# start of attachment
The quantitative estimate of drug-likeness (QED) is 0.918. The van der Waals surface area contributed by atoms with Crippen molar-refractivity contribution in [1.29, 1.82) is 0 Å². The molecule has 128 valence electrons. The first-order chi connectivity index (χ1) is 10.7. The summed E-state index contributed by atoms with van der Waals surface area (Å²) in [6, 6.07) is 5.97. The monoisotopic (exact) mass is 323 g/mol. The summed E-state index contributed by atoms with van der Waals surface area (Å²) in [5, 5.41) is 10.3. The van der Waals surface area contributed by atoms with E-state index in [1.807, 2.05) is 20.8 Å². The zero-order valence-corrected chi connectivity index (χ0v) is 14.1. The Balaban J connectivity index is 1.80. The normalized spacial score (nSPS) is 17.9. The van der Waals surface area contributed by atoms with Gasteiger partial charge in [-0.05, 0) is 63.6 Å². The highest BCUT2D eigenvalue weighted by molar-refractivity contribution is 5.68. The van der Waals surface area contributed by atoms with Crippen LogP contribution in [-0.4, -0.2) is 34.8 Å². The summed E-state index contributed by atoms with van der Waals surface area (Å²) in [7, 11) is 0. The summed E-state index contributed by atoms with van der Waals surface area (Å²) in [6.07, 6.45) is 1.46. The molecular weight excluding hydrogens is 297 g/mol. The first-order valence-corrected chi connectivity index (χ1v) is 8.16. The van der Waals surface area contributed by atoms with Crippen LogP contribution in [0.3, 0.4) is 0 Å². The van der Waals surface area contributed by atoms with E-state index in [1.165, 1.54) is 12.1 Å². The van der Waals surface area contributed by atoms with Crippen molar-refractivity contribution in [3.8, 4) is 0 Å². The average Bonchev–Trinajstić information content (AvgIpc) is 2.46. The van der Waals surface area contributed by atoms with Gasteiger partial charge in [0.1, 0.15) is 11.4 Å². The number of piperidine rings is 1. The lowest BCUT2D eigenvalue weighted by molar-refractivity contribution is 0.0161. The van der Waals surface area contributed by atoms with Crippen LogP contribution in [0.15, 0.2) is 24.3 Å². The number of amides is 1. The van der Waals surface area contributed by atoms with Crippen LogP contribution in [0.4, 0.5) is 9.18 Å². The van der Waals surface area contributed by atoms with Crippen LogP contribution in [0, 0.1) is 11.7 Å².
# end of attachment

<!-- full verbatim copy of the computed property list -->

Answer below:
The quantitative estimate of drug-likeness (QED) is 0.918. The van der Waals surface area contributed by atoms with Crippen molar-refractivity contribution in [1.29, 1.82) is 0 Å². The molecule has 128 valence electrons. The first-order chi connectivity index (χ1) is 10.7. The summed E-state index contributed by atoms with van der Waals surface area (Å²) in [6, 6.07) is 5.97. The monoisotopic (exact) mass is 323 g/mol. The summed E-state index contributed by atoms with van der Waals surface area (Å²) in [5, 5.41) is 10.3. The van der Waals surface area contributed by atoms with E-state index in [1.807, 2.05) is 20.8 Å². The zero-order valence-corrected chi connectivity index (χ0v) is 14.1. The Balaban J connectivity index is 1.80. The normalized spacial score (nSPS) is 17.9. The van der Waals surface area contributed by atoms with Gasteiger partial charge in [-0.05, 0) is 63.6 Å². The highest BCUT2D eigenvalue weighted by molar-refractivity contribution is 5.68. The van der Waals surface area contributed by atoms with Crippen LogP contribution in [-0.4, -0.2) is 34.8 Å². The summed E-state index contributed by atoms with van der Waals surface area (Å²) in [7, 11) is 0. The summed E-state index contributed by atoms with van der Waals surface area (Å²) in [6.07, 6.45) is 1.46. The molecular weight excluding hydrogens is 297 g/mol. The first-order valence-corrected chi connectivity index (χ1v) is 8.16. The van der Waals surface area contributed by atoms with Crippen LogP contribution in [0.3, 0.4) is 0 Å². The van der Waals surface area contributed by atoms with E-state index in [1.165, 1.54) is 12.1 Å². The van der Waals surface area contributed by atoms with Crippen molar-refractivity contribution in [3.8, 4) is 0 Å². The average Bonchev–Trinajstić information content (AvgIpc) is 2.46. The van der Waals surface area contributed by atoms with Gasteiger partial charge in [0.1, 0.15) is 11.4 Å². The number of piperidine rings is 1. The lowest BCUT2D eigenvalue weighted by molar-refractivity contribution is 0.0161. The van der Waals surface area contributed by atoms with Crippen LogP contribution in [0.15, 0.2) is 24.3 Å². The number of amides is 1. The van der Waals surface area contributed by atoms with Crippen LogP contribution in [0.4, 0.5) is 9.18 Å². The van der Waals surface area contributed by atoms with Crippen LogP contribution in [0, 0.1) is 11.7 Å².